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Joshua States

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Everything posted by Joshua States

  1. Basically, the random pattern is any layer billet, forged out however you like. Hand hammer, power hammer, a mixture. If I rmember correctly, you have someone who is willing to work as a striker for you. If you are worried about material loss, the ladder pattern always involves a good bit of loss. As for the twists and the ends not being usable, I typlically put that untwisted section into the tang, so I only lose one end at most. most of my billets are long enough for two knives and I cut it in half so I can work both ends into the tangs. Just a friendly reminder: A brief lecture on pattern welding and pattern development - Beginners Place - Bladesmith's Forum Board (bladesmithsforum.com)
  2. So let me get this straight. The piece that mimics the tang is carved from soapstone?
  3. Most of the guys making Wootz are using these: https://pmcsupplies.com/casting-supplies/crucibles/salamander-crucibles in A4, A5, or A6 sizes depending on the size of their furnace. With careful preparation, you will do only minor damage to the crucible and get 4-6 melts out of a single crucible.
  4. A quick example of cutting grooves for ladder pattern. This pattern looks best in the 250-400 layer range. These bars were 300+ layers and I drew them out to about 3/8" thick, or a little less. The grooves are laid out on each side so they are offset (mostly) Here is a very short video of cutting the grooves with a 3/8" carbide burr in a rotary tool. https://youtu.be/utwxggtAf-I
  5. That looks good Kreg! you might want to try forging some of those pieces flat, stacking them and forge welding them together to start the consolidation process. That's basically what I did when I used nails in this process. After that I made square bars.
  6. With help like that, how could this possibly have gone wrong? Excellent research led to an excellent result.
  7. I set myself up for some forge therapy. I believe that when you are making steel, you should make a lot of it. So, I cut a bunch of strap and stacked it. Then I MIG welded the ends And got ready to light the forge One 300+ layer billet ready to ladder pattern.
  8. That's a really cool sculpture! It looks like Yoda on the Dark Side. Seriously though, congrats on your first melt. Sorry I can't diagnose what problem you have, but maybe @Aiden CC can make a suggestion. Did you take any pics of the furnace setup? I seem to remember that the tuyer angle and height is critical
  9. I remember that article now. Ash and hazel for spears, Alder for almost everything else!
  10. That looks really nice. I have never done a shoulder harness sheath. I have had folks ask for some thing they can wear on the other side for a "cross draw". So, I developed a sheath that can be worn on either side
  11. I have taken to writing on those random blades that sit in the shop with a black Sharpie pen. HT=Heat treated, AF =as forged, and if I am halfway through grinding/finishing, 2=220 grit, 3= 320 grit, etc. I generally write on the tang becasuse the Sharpie will etch the steel over time. Ask me how I know.......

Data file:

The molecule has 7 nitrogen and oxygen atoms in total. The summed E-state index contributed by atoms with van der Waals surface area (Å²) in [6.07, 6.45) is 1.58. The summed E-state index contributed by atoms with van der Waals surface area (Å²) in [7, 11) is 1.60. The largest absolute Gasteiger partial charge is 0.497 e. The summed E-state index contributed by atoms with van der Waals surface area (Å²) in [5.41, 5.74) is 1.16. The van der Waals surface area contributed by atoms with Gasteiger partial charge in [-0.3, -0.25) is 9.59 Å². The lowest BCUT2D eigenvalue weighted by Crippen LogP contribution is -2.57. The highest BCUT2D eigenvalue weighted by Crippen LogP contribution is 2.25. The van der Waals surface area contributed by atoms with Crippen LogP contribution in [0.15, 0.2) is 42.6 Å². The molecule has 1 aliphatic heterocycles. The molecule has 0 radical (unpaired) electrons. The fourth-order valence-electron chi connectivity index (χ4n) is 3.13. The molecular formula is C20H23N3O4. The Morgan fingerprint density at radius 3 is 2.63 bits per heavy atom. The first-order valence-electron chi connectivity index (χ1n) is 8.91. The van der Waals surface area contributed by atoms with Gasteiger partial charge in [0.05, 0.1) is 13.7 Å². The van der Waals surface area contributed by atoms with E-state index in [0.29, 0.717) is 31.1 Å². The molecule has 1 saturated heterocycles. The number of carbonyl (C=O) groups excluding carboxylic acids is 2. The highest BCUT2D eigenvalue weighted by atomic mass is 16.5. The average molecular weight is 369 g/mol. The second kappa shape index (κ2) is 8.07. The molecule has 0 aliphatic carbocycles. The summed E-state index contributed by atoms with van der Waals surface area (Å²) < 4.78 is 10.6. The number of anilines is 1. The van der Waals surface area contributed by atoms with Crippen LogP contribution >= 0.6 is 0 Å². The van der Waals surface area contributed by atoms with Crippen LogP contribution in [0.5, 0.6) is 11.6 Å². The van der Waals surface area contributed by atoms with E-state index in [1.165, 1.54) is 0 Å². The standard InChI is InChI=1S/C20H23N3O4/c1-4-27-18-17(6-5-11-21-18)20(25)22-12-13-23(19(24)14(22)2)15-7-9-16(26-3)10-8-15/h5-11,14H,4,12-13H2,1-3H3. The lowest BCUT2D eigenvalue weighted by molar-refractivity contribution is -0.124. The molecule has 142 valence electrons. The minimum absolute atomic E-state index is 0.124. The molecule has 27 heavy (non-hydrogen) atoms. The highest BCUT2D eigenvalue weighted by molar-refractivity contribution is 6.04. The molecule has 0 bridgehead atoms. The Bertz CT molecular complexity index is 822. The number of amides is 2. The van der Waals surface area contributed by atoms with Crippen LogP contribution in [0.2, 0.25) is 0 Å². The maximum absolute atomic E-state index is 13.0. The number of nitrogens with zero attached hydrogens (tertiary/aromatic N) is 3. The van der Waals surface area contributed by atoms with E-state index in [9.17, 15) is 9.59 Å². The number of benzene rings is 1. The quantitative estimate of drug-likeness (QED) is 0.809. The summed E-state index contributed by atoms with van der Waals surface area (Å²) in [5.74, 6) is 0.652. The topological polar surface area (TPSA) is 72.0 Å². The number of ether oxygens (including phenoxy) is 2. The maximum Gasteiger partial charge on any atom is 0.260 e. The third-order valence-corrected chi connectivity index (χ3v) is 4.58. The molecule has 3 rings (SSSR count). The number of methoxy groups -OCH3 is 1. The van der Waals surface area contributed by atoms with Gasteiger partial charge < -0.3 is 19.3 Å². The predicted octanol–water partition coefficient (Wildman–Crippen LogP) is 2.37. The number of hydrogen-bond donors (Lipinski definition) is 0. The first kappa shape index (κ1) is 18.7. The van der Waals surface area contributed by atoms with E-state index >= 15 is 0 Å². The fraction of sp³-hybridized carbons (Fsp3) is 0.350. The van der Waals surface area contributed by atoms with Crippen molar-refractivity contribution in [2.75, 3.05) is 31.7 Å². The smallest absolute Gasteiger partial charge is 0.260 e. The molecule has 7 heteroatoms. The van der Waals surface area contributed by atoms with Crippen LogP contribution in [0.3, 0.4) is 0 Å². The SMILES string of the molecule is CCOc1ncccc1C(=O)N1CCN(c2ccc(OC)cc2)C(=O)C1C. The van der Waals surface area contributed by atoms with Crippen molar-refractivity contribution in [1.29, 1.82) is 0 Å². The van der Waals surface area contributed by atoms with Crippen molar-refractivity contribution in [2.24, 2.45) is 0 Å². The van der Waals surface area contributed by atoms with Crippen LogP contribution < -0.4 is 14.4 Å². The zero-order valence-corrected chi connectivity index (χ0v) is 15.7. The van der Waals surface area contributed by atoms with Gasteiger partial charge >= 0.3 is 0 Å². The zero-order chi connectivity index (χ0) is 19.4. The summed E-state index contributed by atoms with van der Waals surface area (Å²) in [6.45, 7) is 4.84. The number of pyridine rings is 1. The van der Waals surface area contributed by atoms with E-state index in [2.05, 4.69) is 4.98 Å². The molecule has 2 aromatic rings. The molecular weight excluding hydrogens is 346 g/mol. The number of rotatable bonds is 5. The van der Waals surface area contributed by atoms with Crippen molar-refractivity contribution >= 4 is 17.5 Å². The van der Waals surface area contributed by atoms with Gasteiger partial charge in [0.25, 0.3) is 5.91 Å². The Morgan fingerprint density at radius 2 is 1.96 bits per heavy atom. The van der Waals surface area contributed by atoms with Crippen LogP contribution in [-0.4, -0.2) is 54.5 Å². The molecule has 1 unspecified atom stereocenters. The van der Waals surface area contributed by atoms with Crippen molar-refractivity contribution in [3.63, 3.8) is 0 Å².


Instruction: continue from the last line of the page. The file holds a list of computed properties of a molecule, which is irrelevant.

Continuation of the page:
12. I am loving that one Matt. It looks like the sun over the horizon at sea and the reflection in the water, or a thin wispy cloud across the sun. Beautiful and evocative.
  13. Wow. A lot happens around here when you take a week off-grid!
  14. These sheaths have a variety of names, depending on where they are made. Frog is definitely a common term for Europeans, and usually associated with the chape and throat sheath. I have also heard them called a "Mexican Loop" or just a "Loop Sheath" when referring to a single-edged blade like a Bowie. Here is one I made a while back. One of the overlooked benefits to these types of sheaths is that you can remove the sheath from the loop and just tuck it in your belt. The stud that fits into the loop keeps the sheath from falling below the belt.
  15. UGH! Another thing to add to the list! Damn you AJ! That's really nice man.
  16. Not much time, but I managed to layout, drill and slot a guard and two spacers for that dagger commission.
  17. Someone sent me this video by @JenniferP on making a holdfast that can hold your knife blade on edge on top of the anvil. Good stuff.
  18. I don't know the name of the lodge, but the "rich Guests" is a dead giveaway that the answer is "no". From what I understand, this is more like a hiker's hostel. No electric power, no phone, no amenities. She told us a funny story about one woman, (not a hiker per se) who was complaining about how cold they kept the lodge and asked why the AC was set so low. They told her that if she could find the thermostat, she was welcome to turn the heat up.
  19. Nice rack! (hunting joke) You are a machine dude! They make ones with a handle rather than the "palm" sanders that give you carpal tunnel syndrome. Tim Hancok used one of those square 1/4 sheet sanders upside down and held to the side of his workbech with a hose clamp. I can't say enough about how much I rely on my disc sander.
  20. Develop an easier way to do it. I know that sounds glib, but seriously, if you have machinery, and are still hand sanding your blades up to 400+ grit, you need to rethink your method.
  21. Have fun at the show. I like the blade profile. That's a real sticker!
  22. I made this one as a gift for a friend's niece (maybe cousin?) that spends her summers in a remote lodge in the Smokey Mountains as a guide/lodge manager. Made from a drop, off a bar of pattern welded 1095/15N20 steel in a simple low-layer twist with dyed & stabilized fiddleback maple scales and nickel-silver pins. The photos don't do the scales any justice. They are very chatoyant in person. She sent a photo of her with the knife and the llama that brought the mail, but it's on my wife's phone.
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